One of the oft-repeated laments of those observing the ATP’s golden age is that it lacks the intensity of the McEnroe-Connors era. It’s true – the quartet that has led the men’s game over the past decade is known as much for their niceness as for their shotmaking. The primary rivalry in the game over the past decade has been between two guys who spent 15 minutes giggling next to each other, and the closest thing to fireworks at the top of the game is when someone knocks over Rafa’s water bottles.
Anyone who is tired of the smiles, stomach pats, and good natured ribbing of the ATP tour need only take in a few WTA matches to find the intensity they’re missing. This isn’t about the played up, stereotypical “catfights” that have come out of the media coverage of the sport. Rather, it is the ferocity of competitors who are less concerned with popularity than with victory.
The quarterfinal match between Maria Sharapova and Simona Halep in Cincinnati was their third meeting this year, and the first since Sharapova willed herself past Halep’s composed attack to win her second French Open title. It’s been many years since Sharapova was the 17 year old upstart who refused to yield to Serena Williams in the 2004 Wimbledon final. In those years, despite the injuries and inconsistency that plagued her at times, Sharapova has become a domineering on-court presence, who punctuates her shots with guttural screams in important moments, forces her opponents to pay at her deliberate, and often slow pace, and deploys the strategic bathroom break that is in vogue on both tours these days.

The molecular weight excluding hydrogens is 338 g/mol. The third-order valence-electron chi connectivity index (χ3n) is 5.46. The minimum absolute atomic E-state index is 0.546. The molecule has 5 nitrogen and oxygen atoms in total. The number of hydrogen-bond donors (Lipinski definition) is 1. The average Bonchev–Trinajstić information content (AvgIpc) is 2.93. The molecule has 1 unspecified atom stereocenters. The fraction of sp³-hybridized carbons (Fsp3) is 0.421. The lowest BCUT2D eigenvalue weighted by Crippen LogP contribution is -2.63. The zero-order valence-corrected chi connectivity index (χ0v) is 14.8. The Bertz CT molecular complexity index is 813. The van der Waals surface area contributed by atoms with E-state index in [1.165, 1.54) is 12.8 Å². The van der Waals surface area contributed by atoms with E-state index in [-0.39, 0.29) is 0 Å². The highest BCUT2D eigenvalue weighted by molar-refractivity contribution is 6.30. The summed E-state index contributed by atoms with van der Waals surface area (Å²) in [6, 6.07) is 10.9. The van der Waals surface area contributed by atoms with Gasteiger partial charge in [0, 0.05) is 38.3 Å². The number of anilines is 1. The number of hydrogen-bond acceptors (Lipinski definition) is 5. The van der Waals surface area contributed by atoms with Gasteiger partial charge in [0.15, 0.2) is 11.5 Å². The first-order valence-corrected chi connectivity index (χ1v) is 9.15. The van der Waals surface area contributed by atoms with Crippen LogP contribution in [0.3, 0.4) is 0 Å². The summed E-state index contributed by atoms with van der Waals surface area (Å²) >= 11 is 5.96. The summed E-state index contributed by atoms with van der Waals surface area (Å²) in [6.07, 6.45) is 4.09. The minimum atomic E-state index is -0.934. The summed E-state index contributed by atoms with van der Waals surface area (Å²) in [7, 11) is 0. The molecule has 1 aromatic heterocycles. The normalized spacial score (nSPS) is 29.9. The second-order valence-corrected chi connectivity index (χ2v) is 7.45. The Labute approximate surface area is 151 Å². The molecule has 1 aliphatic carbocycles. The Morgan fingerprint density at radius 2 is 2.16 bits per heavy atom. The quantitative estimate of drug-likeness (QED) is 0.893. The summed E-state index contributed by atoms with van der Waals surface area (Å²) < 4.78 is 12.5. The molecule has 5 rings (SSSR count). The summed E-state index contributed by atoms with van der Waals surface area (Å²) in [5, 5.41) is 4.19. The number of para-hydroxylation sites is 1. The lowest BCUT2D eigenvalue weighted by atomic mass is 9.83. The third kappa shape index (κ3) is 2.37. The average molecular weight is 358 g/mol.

At Roland Garros, Halep responded to Sharapova’s slowing of play during Halep’s service games by delaying Sharapova’s serve at 5-3 in the second set tiebreak, which was enough to force the match into a final set. That said, before Friday night’s hard court quarterfinal with Sharapova, Halep admitted that she was not prepared for Sharapova’s slow pace and that it had disrupted her at the French Open.
While the result was the same as in Paris – Sharapova willing herself to win in three hard-fought sets, the match showed two players pushing each other to their mental and physical limits. Halep countered Sharapova’s searing groundstrokes with superior movement and an ability to capitalize on Sharapova’s multitude of errors. Sharapova refused to let Halep hang onto the leads that she established and continued to use her weight of shot to push Halep around the court.